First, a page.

Determined Indeterminacy: Q&A with Fence Editor Rebecca Wolff
"Fence is a resting place for work that we recognize by its singularity, its reluctance to take a seat in any established camp, its insistence on the reader's close attention to what is not already understood, digested, judged."Nine years later, Wolff asked each of the editors--they've changed a few times over the years--to pick their favorites of the poems, stories, or essays they edited, and to introduce their picks with an essay about Fence. The result, A Best of Fence: The First Nine Years, Volumes 1 & 2, is more than just a chronicle of the early years of a literary magazine. Reading or re-reading the poems and stories is like watching the arc of recent contemporary literature. There are many familiar names here, and it's fun to revisit the pieces and realize that you probably read them 10 years ago in Fence before the authors were widely known and published. Even more fun are the editors' essays, which take you to the inner circle of Fence; reading them feels, just a little bit, like having been there.
I've been a long-time fan of the magazine, so I was thrilled to have a chance to talk to Wolff about it:
Amazon.com: What made you decide to do a Fence retrospective?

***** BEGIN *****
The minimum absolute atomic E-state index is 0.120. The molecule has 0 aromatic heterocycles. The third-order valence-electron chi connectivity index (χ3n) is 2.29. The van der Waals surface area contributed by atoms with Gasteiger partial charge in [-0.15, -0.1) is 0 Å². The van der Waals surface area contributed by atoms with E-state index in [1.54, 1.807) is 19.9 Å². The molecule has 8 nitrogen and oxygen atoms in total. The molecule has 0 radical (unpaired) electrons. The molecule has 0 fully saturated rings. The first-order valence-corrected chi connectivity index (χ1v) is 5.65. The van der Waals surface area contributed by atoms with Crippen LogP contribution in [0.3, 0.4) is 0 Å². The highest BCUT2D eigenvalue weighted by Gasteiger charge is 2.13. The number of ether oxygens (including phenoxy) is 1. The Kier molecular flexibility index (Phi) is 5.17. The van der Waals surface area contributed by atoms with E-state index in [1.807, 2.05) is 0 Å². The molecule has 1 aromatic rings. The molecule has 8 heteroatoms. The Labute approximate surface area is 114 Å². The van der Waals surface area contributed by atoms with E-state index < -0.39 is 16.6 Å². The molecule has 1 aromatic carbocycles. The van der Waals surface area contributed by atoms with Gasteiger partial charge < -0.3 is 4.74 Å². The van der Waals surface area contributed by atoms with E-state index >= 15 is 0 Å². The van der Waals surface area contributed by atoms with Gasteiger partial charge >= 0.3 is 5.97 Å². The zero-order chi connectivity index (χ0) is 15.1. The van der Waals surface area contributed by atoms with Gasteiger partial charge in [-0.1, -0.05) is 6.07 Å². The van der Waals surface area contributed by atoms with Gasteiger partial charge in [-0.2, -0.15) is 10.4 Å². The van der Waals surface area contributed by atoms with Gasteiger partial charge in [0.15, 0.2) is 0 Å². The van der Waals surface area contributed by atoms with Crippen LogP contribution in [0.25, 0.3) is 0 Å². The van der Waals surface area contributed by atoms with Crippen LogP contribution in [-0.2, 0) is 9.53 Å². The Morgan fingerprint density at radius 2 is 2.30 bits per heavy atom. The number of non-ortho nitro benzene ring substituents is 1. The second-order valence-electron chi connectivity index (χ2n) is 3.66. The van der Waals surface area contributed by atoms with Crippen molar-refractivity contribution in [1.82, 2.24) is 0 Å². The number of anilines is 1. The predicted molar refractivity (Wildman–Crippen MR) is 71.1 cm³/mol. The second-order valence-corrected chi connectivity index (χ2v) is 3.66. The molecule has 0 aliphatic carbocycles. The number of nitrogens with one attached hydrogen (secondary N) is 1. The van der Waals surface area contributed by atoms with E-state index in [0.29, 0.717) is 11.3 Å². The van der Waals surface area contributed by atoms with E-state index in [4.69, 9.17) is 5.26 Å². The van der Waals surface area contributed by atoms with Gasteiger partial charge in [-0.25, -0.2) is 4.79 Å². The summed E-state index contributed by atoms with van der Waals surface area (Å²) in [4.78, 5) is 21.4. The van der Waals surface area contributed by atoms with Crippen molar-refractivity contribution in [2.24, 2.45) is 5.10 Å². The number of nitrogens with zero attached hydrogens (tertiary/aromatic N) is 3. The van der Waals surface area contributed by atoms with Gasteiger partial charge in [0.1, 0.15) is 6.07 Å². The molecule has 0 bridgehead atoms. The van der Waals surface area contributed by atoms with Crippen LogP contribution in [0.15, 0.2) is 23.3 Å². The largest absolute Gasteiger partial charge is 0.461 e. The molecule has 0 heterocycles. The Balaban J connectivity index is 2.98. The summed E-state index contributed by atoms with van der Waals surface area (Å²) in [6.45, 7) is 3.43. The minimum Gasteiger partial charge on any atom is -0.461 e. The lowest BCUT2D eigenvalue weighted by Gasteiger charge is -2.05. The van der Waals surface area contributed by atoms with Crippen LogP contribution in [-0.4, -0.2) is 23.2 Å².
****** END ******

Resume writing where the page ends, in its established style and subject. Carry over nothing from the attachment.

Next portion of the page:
Rebecca Wolff: My largest goal with this anthology is to make a record of Fence for the ages. Fence happened right around the time that jaunty email became the given form of even literary communication--no more beautifully crafted letters from editors, at least not in the fast-paced world of start-up journals--and I have been particularly bad at archiving anything about Fence. A library had expressed interest at one point in buying "the Fence archive" and I literally had nothing to sell them. So it occurred to me that a wonderful way to remedy this would be to ask my many editors, over the almost-decade, to tell the Fence story in their words and so to create a record, with hindsight.
And I was proud of our accomplishments and wanted to trumpet them to the world! But there is a backstory: I conceived of the idea in what was really our ninth year--2006--and just then things were changing in the Fence environment. I was, actually, having quite a time figuring out how to keep things going, structurally and financially. It was uncertain that we would continue. So it felt almost elegiac, in a way, to ask these editors to recall their versions of how we got Fence going and what were their parts in the whole effort, which I liken to that of the famous adrenaline-crazed mom who lifts her car off her toddler.